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Stocks Are Listening


Corporate bond spreads remain unfazed and continue to be stable to improving. Does this mean stock prices should continue to rise? I think sometimes yes and sometimes depends greatly on other factors.

In this sense I view corporate bonds spreads as a coincident indicator to stock prices: there is a positive correlation, but not always and not always to the same degree. It is often dangerous to rely on one indicator as a panacea to equity investing.

Longer term bullish sentiment measures are and have been at extremely high levels, a 10 on a scale of one to ten. Shorter term sentiment measures are not quite as high, but still very high. Although these measures have been useless lately, they still show a head wind against stock prices as mutual fund cash is almost non-existent.

The belief that it doesn't matter why corporate spreads are tight, that only the fact that they are is important, is dangerous. The market is driven by decisions made by human beings, and we all know that sometimes those decisions are not well thought out from a risk perspective. I think this is one of those times. I have written about pensions, insurance companies, and hedge funds under extreme pressure to perform, whether because they have a liability stream to support or investors to satisfy. I believe they have disregarded risk because of this intense pressure to perform. I don't believe this is healthy for stock prices. And when it unwinds it is likely to be rapid.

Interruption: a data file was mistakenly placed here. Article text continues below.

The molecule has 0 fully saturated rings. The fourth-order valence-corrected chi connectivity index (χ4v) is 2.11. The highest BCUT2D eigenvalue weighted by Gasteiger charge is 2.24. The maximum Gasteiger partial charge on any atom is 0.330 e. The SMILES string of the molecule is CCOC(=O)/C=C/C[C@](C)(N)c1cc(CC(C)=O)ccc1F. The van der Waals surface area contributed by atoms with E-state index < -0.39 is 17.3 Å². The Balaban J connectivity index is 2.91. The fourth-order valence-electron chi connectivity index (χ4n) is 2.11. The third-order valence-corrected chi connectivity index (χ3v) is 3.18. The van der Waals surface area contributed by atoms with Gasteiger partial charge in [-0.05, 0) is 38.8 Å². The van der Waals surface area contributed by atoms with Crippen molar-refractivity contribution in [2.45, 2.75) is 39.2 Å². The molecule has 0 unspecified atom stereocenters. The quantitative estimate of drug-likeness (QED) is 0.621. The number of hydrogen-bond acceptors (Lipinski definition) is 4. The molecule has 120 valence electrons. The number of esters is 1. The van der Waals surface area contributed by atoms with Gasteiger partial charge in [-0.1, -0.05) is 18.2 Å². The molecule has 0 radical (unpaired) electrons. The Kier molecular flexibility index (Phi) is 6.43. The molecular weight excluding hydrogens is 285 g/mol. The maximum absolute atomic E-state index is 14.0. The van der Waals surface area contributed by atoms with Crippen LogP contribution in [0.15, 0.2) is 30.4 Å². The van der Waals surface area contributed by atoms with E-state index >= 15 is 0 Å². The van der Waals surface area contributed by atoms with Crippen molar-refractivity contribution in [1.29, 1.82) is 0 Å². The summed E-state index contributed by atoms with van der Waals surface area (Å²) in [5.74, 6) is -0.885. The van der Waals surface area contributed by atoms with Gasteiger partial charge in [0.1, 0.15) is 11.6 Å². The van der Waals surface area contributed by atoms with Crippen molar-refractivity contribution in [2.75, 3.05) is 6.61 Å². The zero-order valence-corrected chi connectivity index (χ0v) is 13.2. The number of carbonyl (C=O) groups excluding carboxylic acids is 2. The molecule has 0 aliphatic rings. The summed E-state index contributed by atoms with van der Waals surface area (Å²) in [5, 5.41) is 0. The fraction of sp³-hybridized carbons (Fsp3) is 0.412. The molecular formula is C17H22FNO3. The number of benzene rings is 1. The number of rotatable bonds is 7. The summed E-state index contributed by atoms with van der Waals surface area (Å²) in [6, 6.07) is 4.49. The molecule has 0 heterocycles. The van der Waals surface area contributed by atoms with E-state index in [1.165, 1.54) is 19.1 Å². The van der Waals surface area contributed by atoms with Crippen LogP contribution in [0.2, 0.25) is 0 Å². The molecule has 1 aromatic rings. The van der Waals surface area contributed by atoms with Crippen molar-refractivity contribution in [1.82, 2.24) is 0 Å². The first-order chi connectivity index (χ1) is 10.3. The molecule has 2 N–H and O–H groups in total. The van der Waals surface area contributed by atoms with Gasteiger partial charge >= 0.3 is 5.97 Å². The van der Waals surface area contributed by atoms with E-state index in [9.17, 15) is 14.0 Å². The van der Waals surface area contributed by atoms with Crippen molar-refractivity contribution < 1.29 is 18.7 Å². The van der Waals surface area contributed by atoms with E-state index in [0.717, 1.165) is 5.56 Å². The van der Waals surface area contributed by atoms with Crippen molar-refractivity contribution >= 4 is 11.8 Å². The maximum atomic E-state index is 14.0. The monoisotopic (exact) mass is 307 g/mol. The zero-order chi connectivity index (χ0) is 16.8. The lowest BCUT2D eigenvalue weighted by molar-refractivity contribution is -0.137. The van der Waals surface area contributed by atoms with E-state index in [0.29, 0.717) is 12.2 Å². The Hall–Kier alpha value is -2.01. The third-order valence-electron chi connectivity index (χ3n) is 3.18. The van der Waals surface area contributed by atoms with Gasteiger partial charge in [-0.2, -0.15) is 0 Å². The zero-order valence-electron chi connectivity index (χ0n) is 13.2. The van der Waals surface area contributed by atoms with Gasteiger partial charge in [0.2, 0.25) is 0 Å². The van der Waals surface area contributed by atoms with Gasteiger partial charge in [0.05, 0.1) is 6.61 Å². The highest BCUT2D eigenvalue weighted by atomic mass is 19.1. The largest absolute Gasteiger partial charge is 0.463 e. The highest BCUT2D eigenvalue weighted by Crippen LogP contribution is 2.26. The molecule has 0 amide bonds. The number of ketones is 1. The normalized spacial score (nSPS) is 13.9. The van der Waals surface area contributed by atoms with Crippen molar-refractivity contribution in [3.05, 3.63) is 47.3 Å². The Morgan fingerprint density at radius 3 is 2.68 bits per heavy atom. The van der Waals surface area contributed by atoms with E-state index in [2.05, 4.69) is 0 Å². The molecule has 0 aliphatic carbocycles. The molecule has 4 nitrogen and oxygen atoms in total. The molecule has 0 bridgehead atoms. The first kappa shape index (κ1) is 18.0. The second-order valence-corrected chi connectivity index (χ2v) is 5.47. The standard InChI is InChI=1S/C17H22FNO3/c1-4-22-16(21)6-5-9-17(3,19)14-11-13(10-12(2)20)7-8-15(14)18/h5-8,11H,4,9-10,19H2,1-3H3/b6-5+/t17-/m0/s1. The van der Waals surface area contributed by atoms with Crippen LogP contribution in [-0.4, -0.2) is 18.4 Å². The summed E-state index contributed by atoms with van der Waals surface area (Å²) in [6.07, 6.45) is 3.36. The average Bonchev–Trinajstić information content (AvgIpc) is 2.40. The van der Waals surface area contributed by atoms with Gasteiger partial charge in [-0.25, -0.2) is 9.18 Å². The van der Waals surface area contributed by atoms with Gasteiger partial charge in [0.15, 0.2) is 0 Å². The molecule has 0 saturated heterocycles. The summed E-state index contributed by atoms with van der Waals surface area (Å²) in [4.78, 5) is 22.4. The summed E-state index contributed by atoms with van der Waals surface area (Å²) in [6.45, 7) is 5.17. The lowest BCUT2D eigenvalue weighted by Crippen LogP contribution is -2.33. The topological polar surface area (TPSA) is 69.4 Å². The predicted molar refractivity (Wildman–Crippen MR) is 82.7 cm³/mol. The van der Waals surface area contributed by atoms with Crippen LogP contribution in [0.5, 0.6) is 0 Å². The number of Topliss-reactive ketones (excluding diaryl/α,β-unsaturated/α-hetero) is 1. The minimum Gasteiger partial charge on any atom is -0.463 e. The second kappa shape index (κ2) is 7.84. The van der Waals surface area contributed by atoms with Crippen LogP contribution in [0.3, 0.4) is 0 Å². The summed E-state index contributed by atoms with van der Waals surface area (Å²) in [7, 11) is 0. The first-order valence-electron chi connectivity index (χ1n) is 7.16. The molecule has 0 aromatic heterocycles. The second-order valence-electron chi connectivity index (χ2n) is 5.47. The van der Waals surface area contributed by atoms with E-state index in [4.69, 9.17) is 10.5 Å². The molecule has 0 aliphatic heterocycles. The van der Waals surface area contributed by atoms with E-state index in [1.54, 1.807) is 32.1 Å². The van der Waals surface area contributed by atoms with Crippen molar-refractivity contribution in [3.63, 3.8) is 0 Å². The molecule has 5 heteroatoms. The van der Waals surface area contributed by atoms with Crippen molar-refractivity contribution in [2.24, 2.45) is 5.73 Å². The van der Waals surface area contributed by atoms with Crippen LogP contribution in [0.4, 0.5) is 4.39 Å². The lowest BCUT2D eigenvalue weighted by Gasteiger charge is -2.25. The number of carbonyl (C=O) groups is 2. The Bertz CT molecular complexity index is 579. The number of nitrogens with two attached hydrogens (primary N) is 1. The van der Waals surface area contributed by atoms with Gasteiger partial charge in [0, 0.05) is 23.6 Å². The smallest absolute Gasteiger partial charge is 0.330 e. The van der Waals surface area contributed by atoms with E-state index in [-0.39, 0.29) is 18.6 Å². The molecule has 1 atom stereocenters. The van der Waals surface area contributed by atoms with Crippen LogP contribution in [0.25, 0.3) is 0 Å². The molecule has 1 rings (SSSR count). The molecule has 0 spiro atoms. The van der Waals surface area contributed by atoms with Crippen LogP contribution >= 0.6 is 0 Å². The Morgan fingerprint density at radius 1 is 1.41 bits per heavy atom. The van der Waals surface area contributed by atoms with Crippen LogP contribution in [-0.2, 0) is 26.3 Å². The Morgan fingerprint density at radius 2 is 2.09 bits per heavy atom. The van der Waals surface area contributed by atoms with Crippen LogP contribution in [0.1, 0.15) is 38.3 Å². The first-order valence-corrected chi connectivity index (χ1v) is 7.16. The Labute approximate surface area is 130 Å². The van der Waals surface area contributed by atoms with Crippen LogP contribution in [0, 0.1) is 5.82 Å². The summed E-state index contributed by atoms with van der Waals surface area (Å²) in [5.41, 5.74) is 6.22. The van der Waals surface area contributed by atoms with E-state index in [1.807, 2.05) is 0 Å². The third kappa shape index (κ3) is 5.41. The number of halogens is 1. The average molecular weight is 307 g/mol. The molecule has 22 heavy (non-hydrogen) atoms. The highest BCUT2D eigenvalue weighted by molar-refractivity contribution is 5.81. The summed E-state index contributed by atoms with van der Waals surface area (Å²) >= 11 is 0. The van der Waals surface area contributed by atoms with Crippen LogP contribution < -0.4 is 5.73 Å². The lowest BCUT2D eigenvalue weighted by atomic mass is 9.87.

Default rates may be in general low, but one reason is because 2001 and 2002 saw historically high rates of defaults. We live in a relative world and analysts make sure use of relativity.

The trailing P/E ratio for the SP500 is 19.5. Looking forward is pretty useless, but that is at 16.5. Stocks are not cheap by any measure. Normally as the year goes on, earning estimates come down.

It is always dangerous to try to predict the direction of the overall stock market for the reason that there are so many variables mixing in with each other.

Using one variable is the dangerous thing.

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